Views, news, and reviews of films, from the latest releases to classic oldies.

Patriotic movies may have unlocked China’s blockbuster machine
In the climactic scene of a recent hit Chinese blockbuster, a handsome military leader gives his troops an inspirational speech, urging them to fight for the nation against Japanese imperialists.  As the music crescendos, the inspired soldiers chant, “The Chinese nation will not perish! The Chinese nation will not perish!” But as the camera zooms out, we see a surprising sight that viewers in China might have expected to be censored: the blue and red flag of the Republic of China, now known as Taiwan, waving from a rooftop.  Considered a symbol of Taiwan “separatism,” the flag was spotted a few times in the war epic The Eight Hundred, a movie set during the second Sino-Japanese war, when Chi
How John Woo reinvented action movies
Director John Woo, who turned 74 on May 1, should be considered the godfather of the modern action movie. Mixing spectacular set pieces with sentiment, he started tropes now synonymous with the genre. These include slow-motion fight scenes, Mexican stand-offs and characters firing multiple guns at the same time. The repeated use of doves, however, is a style all his own. Born in Guangzhou in 1946, the director of films such as A Better Tomorrow (1986), The Killer (1989) and Hard Boiled (1992) grew up in Hong Kong after his family fled persecution under Mao Zedong.  “As a kid, I always felt like I lived in hell – the slums of Hong Kong were horrible,” he told Venice Magazine. “I always had t
Will ‘Parasite’ make it past China’s film censors?
Chinese film fans still don’t know if, or when, they will get to see Parasite, the South Korean film that made history by winning the 92nd Academy Award for best picture, along with three other Oscars. Some expressed doubts the film would be shown in China given its unflinching criticism of social inequality and extreme poverty, and its amoral storyline. It wouldn’t be the first Korean film to fall foul of Chinese censors. Korean directors have not been shy about depicting their country under dictatorship, and are likened to French filmmakers in their stylistic portrayal of sex and gore. Chinese censorship rules ban the explicit portrayal of sex, violence, sensitive political issues, practic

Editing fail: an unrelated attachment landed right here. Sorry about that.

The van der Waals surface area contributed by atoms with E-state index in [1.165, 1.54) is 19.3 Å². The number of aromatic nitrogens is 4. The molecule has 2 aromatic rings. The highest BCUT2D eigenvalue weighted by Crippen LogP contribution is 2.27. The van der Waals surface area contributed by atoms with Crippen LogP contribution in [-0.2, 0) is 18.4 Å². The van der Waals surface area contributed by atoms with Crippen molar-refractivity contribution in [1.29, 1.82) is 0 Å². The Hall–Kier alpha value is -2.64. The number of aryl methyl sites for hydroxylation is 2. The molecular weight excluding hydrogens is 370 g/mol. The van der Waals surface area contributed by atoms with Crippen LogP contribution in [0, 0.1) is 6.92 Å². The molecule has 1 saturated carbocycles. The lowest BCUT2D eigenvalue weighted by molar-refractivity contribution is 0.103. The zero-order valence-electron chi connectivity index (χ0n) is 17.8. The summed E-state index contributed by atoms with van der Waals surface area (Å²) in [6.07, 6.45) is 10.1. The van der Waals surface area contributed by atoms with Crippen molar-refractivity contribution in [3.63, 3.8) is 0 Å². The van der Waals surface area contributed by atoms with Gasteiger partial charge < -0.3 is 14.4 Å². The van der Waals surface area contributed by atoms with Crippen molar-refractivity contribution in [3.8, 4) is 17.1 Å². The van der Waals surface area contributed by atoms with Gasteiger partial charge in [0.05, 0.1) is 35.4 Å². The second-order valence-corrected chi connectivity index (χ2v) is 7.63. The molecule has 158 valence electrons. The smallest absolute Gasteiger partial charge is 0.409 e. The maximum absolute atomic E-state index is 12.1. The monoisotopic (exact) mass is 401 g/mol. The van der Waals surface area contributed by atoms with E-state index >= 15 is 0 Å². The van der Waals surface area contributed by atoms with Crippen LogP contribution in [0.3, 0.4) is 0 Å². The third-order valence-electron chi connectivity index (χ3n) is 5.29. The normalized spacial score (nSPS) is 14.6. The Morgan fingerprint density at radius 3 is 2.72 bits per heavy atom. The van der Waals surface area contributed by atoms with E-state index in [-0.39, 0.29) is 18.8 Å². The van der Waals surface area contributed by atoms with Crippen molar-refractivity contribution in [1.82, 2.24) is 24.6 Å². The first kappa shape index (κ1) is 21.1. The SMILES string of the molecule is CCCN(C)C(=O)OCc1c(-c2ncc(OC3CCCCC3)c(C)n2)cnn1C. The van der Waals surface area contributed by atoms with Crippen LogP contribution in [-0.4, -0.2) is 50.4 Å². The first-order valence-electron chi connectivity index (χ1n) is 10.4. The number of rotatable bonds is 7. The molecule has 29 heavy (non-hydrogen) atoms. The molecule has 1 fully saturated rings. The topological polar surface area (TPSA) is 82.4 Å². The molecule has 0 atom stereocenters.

The making of Oscar-nominated, Obamas-backed ‘American Factory’
Back in 2014, the Chinese entrepreneur Cao Dewang looked like a savior to the people of Dayton, Ohio. Cao is the founder and CEO of Fuyao, which makes glass such as windshields. The Chinese billionaire promised to bring an abandoned General Motors factory in the American state back to life, providing thousands of jobs to an area that desperately needed them. Filmmakers Steven Bognar and Julia Reichert were there in 2008 to document the GM factory closing.  They returned in 2014 to make American Factory, which has been nominated for best documentary feature at this year’s Academy Awards and won accolades at film festivals around the world. Given full access to the plant and its workers, the
New documentary shows the vulnerable side of Bruce Lee
What can we expect in a new Bruce Lee documentary that we haven’t already seen in previous productions? By drawing on his own personal experience, Vietnamese-American director Bao Nguyen (Live from New York!), who lives between Los Angeles and Ho Chi Minh City in Vietnam, has delivered something fresh with Be Water, a personal take on the challenges the martial arts superstar faced as he lived between Hong Kong and America. Having gained the family’s permission, Nguyen benefited from unprecedented access to archival material, which was essential, as it is primarily a film told in the past.  Several of Lee’s old friends appear in interviews; hearing from his widow, Linda Lee Cadwell, and daug